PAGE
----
While you were ogling handsome men queueing up for some patio action, I was ogling people and places, period. My adventures these past few months have become even tamer than usual; this morning we spent a couple of hours going for gas and a car wash, with a quick stop for coffee and empanadas. I know, exhilarating. I’d been meaning to visit  Super Bakers, a place that makes Filipino empanadas, but never got around to it because it’s rather far from the city core and would’ve entailed at least an hour on public transit. But now, with the car (which I have christened “Car”, I still don’t really know what to call it… Carolyn? Carlos? Carson Daly? Carmi Martin?) it’s accessible. And it being two minutes away from where we get gas doesn’t hurt. It was worth it. The empanadas were deelish – flaky, tasty, stuffed with goodness and not mystery meat. At $21 a dozen they don’t come cheap, but they’re a nice size so it’s fairly good bang for your buck.

The store signage made me giggle. No, it didn’t say “home of the original” or anything like that, it said “Super Bakers” in giant text, and went on to proclaim “Finest Empanadas, Hopia, and More!” underneath. I don’t know what they mean by “more!”, unless they’re talking about the lone cabinet that held UFC tomato sauce pouches, bihon and a collection of Mama Sita’s sauce mixes. All they sell are empanadas and hopia. That is all. There is no “and more!”. False advertising! But I won’t hate because it made me laugh and because they weren’t lying about their empanada being the finest. Not that I’ve tried all that many over here, but so far, I’ll give them the crown and intend to be a repeat customer – if they’ll have me, given all the shade I’ve just thrown.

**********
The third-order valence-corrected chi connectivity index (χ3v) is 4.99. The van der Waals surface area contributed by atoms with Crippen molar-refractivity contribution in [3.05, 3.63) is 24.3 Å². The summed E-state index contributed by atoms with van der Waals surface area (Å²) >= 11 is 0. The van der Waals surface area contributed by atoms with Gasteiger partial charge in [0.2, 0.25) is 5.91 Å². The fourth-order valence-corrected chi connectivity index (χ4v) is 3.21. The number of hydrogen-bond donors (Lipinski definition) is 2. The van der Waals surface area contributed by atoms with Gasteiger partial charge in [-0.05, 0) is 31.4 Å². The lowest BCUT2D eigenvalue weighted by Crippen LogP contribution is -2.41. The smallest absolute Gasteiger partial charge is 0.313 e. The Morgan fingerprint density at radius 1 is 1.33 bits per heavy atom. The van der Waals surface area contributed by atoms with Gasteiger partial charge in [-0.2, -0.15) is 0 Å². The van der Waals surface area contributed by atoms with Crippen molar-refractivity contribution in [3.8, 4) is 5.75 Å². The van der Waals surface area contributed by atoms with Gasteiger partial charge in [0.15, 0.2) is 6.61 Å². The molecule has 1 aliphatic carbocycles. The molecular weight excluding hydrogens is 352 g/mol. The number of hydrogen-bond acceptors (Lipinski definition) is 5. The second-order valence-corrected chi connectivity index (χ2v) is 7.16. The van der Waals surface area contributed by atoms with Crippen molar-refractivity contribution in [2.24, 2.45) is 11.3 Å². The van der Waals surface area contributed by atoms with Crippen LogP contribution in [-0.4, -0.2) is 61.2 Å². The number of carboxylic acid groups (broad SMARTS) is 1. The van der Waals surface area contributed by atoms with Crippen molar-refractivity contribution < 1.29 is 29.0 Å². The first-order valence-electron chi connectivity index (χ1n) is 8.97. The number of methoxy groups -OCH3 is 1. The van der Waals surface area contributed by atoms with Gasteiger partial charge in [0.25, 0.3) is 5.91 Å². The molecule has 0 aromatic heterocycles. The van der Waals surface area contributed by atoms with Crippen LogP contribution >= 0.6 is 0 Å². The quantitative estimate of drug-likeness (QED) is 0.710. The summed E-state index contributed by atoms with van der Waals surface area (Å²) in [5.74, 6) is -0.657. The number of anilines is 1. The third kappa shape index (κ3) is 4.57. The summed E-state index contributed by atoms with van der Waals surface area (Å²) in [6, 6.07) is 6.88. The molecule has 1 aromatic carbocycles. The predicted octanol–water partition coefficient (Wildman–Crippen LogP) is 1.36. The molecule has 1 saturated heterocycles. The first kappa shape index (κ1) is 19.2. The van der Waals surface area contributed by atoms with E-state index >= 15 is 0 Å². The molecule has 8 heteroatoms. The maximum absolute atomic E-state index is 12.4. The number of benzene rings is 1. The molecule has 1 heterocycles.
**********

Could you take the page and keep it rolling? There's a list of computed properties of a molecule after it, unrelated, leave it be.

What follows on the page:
I wanted to try out an automated car wash because I am an ignoramus and when someone says car wash, this is what I expect:

angels car wash

Which of course didn’t happen, because in the car wash of my dreams, I am Drew Barrymore as a Charlie’s Angel. This was the reality:

real car wash.gif

Two minutes tops, in and out. Very clinical, totally anti-climactic, but I had fun anyway. Like I said to a beloved professor two years ago: I’ll take it!

We decided not to take the expressway home and ended up driving through the Junction, a neighbourhood of Toronto I’d really only seen the tip (yes, just the tip) of before. It felt like the old Honda 50 days, driving around exploring the backroads of Batinguel to Valencia whenever Noreco II went on the fritz.

You really can’t keep a good Canadian in on a hot summer day, because people were strutting their stuff with no masks on, just shopping or walking about, or lining up at the LCBO. It almost felt normal again. Quarantine? What quarantine? COVID who?

It was nice to observe it all and feel like I was oot and aboot again, without truly being oot. I don’t think I’m ready to risk that just yet.

Not oot, just aboot,
Nikka

Campañerang Cuba Goes Home

Campañerang Cuba Goes Home

Dear Elly G,